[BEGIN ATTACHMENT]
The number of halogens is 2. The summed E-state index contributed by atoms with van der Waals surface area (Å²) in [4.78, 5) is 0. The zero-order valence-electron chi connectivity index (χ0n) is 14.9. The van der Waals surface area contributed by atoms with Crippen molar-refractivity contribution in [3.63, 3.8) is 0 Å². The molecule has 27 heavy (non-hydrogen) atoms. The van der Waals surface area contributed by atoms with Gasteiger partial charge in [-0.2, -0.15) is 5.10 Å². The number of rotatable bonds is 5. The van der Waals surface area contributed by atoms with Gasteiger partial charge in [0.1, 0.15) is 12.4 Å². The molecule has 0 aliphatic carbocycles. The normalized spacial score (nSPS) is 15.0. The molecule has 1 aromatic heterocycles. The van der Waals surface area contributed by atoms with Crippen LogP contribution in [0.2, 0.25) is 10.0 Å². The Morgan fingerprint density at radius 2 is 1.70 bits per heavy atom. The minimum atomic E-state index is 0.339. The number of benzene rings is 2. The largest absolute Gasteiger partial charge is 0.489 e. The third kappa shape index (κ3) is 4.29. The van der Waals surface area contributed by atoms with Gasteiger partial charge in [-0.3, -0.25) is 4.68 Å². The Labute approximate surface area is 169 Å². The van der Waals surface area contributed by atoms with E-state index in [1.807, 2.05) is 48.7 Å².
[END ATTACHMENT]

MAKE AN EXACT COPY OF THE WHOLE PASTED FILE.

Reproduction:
The number of halogens is 2. The summed E-state index contributed by atoms with van der Waals surface area (Å²) in [4.78, 5) is 0. The zero-order valence-electron chi connectivity index (χ0n) is 14.9. The van der Waals surface area contributed by atoms with Crippen molar-refractivity contribution in [3.63, 3.8) is 0 Å². The molecule has 27 heavy (non-hydrogen) atoms. The van der Waals surface area contributed by atoms with Gasteiger partial charge in [-0.2, -0.15) is 5.10 Å². The number of rotatable bonds is 5. The van der Waals surface area contributed by atoms with Gasteiger partial charge in [0.1, 0.15) is 12.4 Å². The molecule has 0 aliphatic carbocycles. The normalized spacial score (nSPS) is 15.0. The molecule has 1 aromatic heterocycles. The van der Waals surface area contributed by atoms with Crippen LogP contribution in [0.2, 0.25) is 10.0 Å². The Morgan fingerprint density at radius 2 is 1.70 bits per heavy atom. The minimum atomic E-state index is 0.339. The number of benzene rings is 2. The largest absolute Gasteiger partial charge is 0.489 e. The third kappa shape index (κ3) is 4.29. The van der Waals surface area contributed by atoms with Gasteiger partial charge in [-0.3, -0.25) is 4.68 Å². The Labute approximate surface area is 169 Å². The van der Waals surface area contributed by atoms with E-state index in [1.807, 2.05) is 48.7 Å².